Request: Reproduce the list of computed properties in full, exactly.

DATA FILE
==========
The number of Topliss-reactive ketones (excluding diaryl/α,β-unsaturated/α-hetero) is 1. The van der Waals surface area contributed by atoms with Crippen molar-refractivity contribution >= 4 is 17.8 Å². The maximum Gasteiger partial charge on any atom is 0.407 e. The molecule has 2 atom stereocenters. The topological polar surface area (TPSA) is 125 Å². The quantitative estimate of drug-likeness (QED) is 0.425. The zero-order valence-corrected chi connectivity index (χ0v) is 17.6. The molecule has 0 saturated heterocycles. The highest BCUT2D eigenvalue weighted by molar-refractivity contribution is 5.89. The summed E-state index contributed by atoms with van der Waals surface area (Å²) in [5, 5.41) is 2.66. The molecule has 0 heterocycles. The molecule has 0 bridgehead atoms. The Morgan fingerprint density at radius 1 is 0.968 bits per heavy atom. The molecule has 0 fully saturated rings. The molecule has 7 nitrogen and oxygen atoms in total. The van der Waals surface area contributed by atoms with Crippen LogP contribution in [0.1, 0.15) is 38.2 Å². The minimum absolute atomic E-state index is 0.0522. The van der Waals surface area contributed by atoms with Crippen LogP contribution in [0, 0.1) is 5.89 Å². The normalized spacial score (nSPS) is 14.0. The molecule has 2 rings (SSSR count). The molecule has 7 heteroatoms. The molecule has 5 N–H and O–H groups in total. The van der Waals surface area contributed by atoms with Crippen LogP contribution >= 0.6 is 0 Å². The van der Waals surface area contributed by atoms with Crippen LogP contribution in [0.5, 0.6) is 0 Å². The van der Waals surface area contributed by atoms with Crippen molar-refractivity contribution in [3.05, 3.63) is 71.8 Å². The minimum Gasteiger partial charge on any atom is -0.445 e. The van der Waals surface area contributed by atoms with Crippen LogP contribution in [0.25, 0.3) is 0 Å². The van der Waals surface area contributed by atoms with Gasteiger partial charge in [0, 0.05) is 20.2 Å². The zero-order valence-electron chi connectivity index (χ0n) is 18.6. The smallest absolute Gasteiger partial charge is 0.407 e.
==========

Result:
The number of Topliss-reactive ketones (excluding diaryl/α,β-unsaturated/α-hetero) is 1. The van der Waals surface area contributed by atoms with Crippen molar-refractivity contribution >= 4 is 17.8 Å². The maximum Gasteiger partial charge on any atom is 0.407 e. The molecule has 2 atom stereocenters. The topological polar surface area (TPSA) is 125 Å². The quantitative estimate of drug-likeness (QED) is 0.425. The zero-order valence-corrected chi connectivity index (χ0v) is 17.6. The molecule has 0 saturated heterocycles. The highest BCUT2D eigenvalue weighted by molar-refractivity contribution is 5.89. The summed E-state index contributed by atoms with van der Waals surface area (Å²) in [5, 5.41) is 2.66. The molecule has 0 heterocycles. The molecule has 0 bridgehead atoms. The Morgan fingerprint density at radius 1 is 0.968 bits per heavy atom. The molecule has 0 fully saturated rings. The molecule has 7 nitrogen and oxygen atoms in total. The van der Waals surface area contributed by atoms with Crippen LogP contribution in [0.1, 0.15) is 38.2 Å². The minimum absolute atomic E-state index is 0.0522. The van der Waals surface area contributed by atoms with Crippen LogP contribution in [0, 0.1) is 5.89 Å². The normalized spacial score (nSPS) is 14.0. The molecule has 2 rings (SSSR count). The molecule has 7 heteroatoms. The molecule has 5 N–H and O–H groups in total. The van der Waals surface area contributed by atoms with Crippen LogP contribution >= 0.6 is 0 Å². The van der Waals surface area contributed by atoms with Crippen LogP contribution in [0.5, 0.6) is 0 Å². The van der Waals surface area contributed by atoms with Crippen molar-refractivity contribution in [3.05, 3.63) is 71.8 Å². The minimum Gasteiger partial charge on any atom is -0.445 e. The van der Waals surface area contributed by atoms with Crippen LogP contribution in [0.25, 0.3) is 0 Å². The van der Waals surface area contributed by atoms with Gasteiger partial charge in [0, 0.05) is 20.2 Å². The zero-order valence-electron chi connectivity index (χ0n) is 18.6. The smallest absolute Gasteiger partial charge is 0.407 e.